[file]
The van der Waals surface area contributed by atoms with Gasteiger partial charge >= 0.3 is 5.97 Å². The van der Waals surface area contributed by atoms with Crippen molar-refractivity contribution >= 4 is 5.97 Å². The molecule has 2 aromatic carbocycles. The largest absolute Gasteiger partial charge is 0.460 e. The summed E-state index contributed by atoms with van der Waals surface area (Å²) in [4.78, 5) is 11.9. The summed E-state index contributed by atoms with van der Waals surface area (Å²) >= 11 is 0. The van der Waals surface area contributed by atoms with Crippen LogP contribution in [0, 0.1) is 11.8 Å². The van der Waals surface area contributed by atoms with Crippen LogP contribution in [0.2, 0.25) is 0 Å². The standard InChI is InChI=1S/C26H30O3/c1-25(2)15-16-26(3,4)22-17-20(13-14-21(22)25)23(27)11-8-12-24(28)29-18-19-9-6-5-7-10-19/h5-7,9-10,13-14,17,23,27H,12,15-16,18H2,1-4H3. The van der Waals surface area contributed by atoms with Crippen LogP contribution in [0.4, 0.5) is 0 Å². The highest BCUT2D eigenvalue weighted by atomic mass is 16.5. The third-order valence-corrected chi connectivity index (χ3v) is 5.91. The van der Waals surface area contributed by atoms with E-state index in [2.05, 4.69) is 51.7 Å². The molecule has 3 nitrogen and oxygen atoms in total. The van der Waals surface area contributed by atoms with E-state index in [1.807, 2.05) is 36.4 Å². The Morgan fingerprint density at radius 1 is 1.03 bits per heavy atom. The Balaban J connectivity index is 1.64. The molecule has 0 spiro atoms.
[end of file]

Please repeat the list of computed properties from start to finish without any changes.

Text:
The van der Waals surface area contributed by atoms with Gasteiger partial charge >= 0.3 is 5.97 Å². The van der Waals surface area contributed by atoms with Crippen molar-refractivity contribution >= 4 is 5.97 Å². The molecule has 2 aromatic carbocycles. The largest absolute Gasteiger partial charge is 0.460 e. The summed E-state index contributed by atoms with van der Waals surface area (Å²) in [4.78, 5) is 11.9. The summed E-state index contributed by atoms with van der Waals surface area (Å²) >= 11 is 0. The van der Waals surface area contributed by atoms with Crippen LogP contribution in [0, 0.1) is 11.8 Å². The van der Waals surface area contributed by atoms with Crippen LogP contribution in [0.2, 0.25) is 0 Å². The standard InChI is InChI=1S/C26H30O3/c1-25(2)15-16-26(3,4)22-17-20(13-14-21(22)25)23(27)11-8-12-24(28)29-18-19-9-6-5-7-10-19/h5-7,9-10,13-14,17,23,27H,12,15-16,18H2,1-4H3. The van der Waals surface area contributed by atoms with Crippen LogP contribution in [0.4, 0.5) is 0 Å². The highest BCUT2D eigenvalue weighted by atomic mass is 16.5. The third-order valence-corrected chi connectivity index (χ3v) is 5.91. The van der Waals surface area contributed by atoms with E-state index in [2.05, 4.69) is 51.7 Å². The molecule has 3 nitrogen and oxygen atoms in total. The van der Waals surface area contributed by atoms with E-state index in [1.807, 2.05) is 36.4 Å². The Morgan fingerprint density at radius 1 is 1.03 bits per heavy atom. The Balaban J connectivity index is 1.64. The molecule has 0 spiro atoms.